NATURE & ENVIRONMENT

A Time to Look Closer at Nature

OLBIOS INTERVIEW / PHILIP DRAGOUMIS

We have seen some astonishing effects on the environment during the pandemic period: skies clearing over China, fish returning to Venetian canals, animals roaming in cities. What are your thoughts on this?

Animals in general (apart from a few species) have been oppressed, harassed, scared away or directly killed from human activity of all kinds. The less humans are active, the better it is for wildlife. They can now use habitats that were formerly human-infested. If we wanted to design a virus that would have a beneficial effect on non-human nature and at the same time kill as fewer humans as possible, we could not end up with something better than the Covid19. 

Do humans need to do less, to simply keep away, or become more intelligent about what they do to help the environment?

Humans need to do as little as possible, travel less, consume less. The theory that we can produce enough clean energy to continue our life as it is (was before the virus) is false and misleading. 

Do you think that people will notice the direct link between human activity and the effects on the environment? Do you think this period will win some people over to the environmental cause?

Some have already. But I am afraid it is the same minority that already had eyes and ears ready to see. A vast majority still has no understanding of the problem, or has but does not care. 

Do you think that environmental pollution leads to many more deaths than a pandemic? Should we also be scared, or more scared, about the environment than about the next pandemic?

I once witnessed a falcon attacking a flock of pigeons. It took one. The others remained silent and hidden for a while. When things seemed quieter, they returned to their normal behavior. That is what we are also. We may panic. We may react, but never take long- term measures, we don’t care about threats demanding sacrifices for a safer future. We simply cannot do otherwise. 

On the evolutionary level, we are still hunter-gatherers, living day to day, ignoring the effect our own way of life has on our future. We see the environment as an external factor, mostly unrelated to us. There is no climate change. The term is meant to be passive. There are only climate changers just as beavers are river changers with their dams. Hunter-gatherers would have disappeared without evolving their technology, but they (we) did not evolve our consciousness. After a period when humans were a threatened species, they led many species to extinction, they are still doing so. They also exterminated other human relatives.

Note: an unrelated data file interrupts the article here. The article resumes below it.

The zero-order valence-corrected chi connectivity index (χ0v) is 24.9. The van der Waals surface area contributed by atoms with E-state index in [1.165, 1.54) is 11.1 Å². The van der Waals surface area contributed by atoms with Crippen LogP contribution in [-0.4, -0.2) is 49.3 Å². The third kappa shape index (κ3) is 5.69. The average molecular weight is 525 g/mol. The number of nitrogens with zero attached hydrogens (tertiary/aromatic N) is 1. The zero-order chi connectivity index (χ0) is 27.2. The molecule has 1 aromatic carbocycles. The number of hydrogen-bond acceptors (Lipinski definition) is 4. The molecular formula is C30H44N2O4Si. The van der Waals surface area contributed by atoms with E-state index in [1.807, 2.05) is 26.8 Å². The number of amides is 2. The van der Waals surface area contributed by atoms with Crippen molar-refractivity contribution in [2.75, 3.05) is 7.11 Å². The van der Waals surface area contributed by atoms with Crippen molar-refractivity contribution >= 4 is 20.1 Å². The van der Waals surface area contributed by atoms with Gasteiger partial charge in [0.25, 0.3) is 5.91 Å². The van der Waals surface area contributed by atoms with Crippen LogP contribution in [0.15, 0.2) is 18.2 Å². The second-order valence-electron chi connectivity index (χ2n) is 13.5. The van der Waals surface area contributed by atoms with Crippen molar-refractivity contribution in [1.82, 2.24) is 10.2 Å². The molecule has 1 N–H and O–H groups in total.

This is not to say that if another animal were to lead another species to extinction it would not do it, it just means we are not more evolved than an average cat. We are just better at it. Collectively and at the macroscopic level at least, and in spite of a minority of philosophers, environmentalists, scientists, nothing has changed but the method (technology) is just better. But in the long run, the system is finite. Those who know it, are already talking about migrating to another planet, hoping to start again the only thing we can do: destroy. 

So we won’t do much to prevent ecosystems collapse, but a virus can stop us and offer us some time. It already has. It is our straitjacket. From a certain perspective, we should say “thank you” to the virus and be scared about our environment. We are our own monsters.

Philip Dragoumis studied philosophy and art. Apart from being involved in art (mostly music, and some painting) and writing a couple of books, he was a wildlife rehabilitator for 16 years. He is a birdwatcher and active in habitat protection, mostly rivers.